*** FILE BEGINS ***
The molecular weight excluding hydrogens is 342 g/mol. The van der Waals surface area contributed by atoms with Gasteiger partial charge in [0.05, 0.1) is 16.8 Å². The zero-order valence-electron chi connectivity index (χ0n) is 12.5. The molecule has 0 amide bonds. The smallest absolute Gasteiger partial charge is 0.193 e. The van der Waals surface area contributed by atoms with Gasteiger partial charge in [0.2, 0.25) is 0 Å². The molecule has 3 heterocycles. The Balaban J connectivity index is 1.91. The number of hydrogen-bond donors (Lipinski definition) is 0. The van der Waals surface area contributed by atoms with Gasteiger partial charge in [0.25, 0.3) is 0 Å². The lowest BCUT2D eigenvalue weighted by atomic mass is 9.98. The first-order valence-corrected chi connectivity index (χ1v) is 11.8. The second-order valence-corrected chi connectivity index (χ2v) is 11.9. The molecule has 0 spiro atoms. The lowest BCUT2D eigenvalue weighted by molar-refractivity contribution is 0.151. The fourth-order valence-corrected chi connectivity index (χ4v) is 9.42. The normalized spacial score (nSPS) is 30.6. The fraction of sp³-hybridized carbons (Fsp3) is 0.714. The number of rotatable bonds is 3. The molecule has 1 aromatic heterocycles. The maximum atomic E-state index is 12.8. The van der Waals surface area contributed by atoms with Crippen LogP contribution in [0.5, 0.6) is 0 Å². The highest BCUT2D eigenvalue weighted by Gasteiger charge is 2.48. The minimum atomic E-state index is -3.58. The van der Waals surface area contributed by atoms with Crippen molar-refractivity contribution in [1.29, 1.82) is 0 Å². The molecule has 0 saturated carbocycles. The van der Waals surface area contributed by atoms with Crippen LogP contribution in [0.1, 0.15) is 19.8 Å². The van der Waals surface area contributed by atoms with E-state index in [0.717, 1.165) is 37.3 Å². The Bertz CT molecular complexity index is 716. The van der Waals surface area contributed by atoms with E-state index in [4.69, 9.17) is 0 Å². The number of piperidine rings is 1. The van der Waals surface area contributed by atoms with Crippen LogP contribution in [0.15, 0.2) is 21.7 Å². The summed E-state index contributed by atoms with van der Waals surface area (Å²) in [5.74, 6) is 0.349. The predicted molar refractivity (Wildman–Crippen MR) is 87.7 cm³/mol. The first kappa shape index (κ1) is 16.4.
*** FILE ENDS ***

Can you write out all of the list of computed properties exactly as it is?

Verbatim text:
The molecular weight excluding hydrogens is 342 g/mol. The van der Waals surface area contributed by atoms with Gasteiger partial charge in [0.05, 0.1) is 16.8 Å². The zero-order valence-electron chi connectivity index (χ0n) is 12.5. The molecule has 0 amide bonds. The smallest absolute Gasteiger partial charge is 0.193 e. The van der Waals surface area contributed by atoms with Gasteiger partial charge in [0.2, 0.25) is 0 Å². The molecule has 3 heterocycles. The Balaban J connectivity index is 1.91. The number of hydrogen-bond donors (Lipinski definition) is 0. The van der Waals surface area contributed by atoms with Gasteiger partial charge in [0.25, 0.3) is 0 Å². The lowest BCUT2D eigenvalue weighted by atomic mass is 9.98. The first-order valence-corrected chi connectivity index (χ1v) is 11.8. The second-order valence-corrected chi connectivity index (χ2v) is 11.9. The molecule has 0 spiro atoms. The lowest BCUT2D eigenvalue weighted by molar-refractivity contribution is 0.151. The fourth-order valence-corrected chi connectivity index (χ4v) is 9.42. The normalized spacial score (nSPS) is 30.6. The fraction of sp³-hybridized carbons (Fsp3) is 0.714. The number of rotatable bonds is 3. The molecule has 1 aromatic heterocycles. The maximum atomic E-state index is 12.8. The van der Waals surface area contributed by atoms with Crippen LogP contribution in [0.5, 0.6) is 0 Å². The highest BCUT2D eigenvalue weighted by Gasteiger charge is 2.48. The minimum atomic E-state index is -3.58. The van der Waals surface area contributed by atoms with Crippen molar-refractivity contribution in [1.29, 1.82) is 0 Å². The molecule has 0 saturated carbocycles. The van der Waals surface area contributed by atoms with Crippen LogP contribution in [0.1, 0.15) is 19.8 Å². The van der Waals surface area contributed by atoms with E-state index in [0.717, 1.165) is 37.3 Å². The Bertz CT molecular complexity index is 716. The van der Waals surface area contributed by atoms with E-state index in [4.69, 9.17) is 0 Å². The number of piperidine rings is 1. The van der Waals surface area contributed by atoms with Crippen LogP contribution in [0.15, 0.2) is 21.7 Å². The summed E-state index contributed by atoms with van der Waals surface area (Å²) in [5.74, 6) is 0.349. The predicted molar refractivity (Wildman–Crippen MR) is 87.7 cm³/mol. The first kappa shape index (κ1) is 16.4.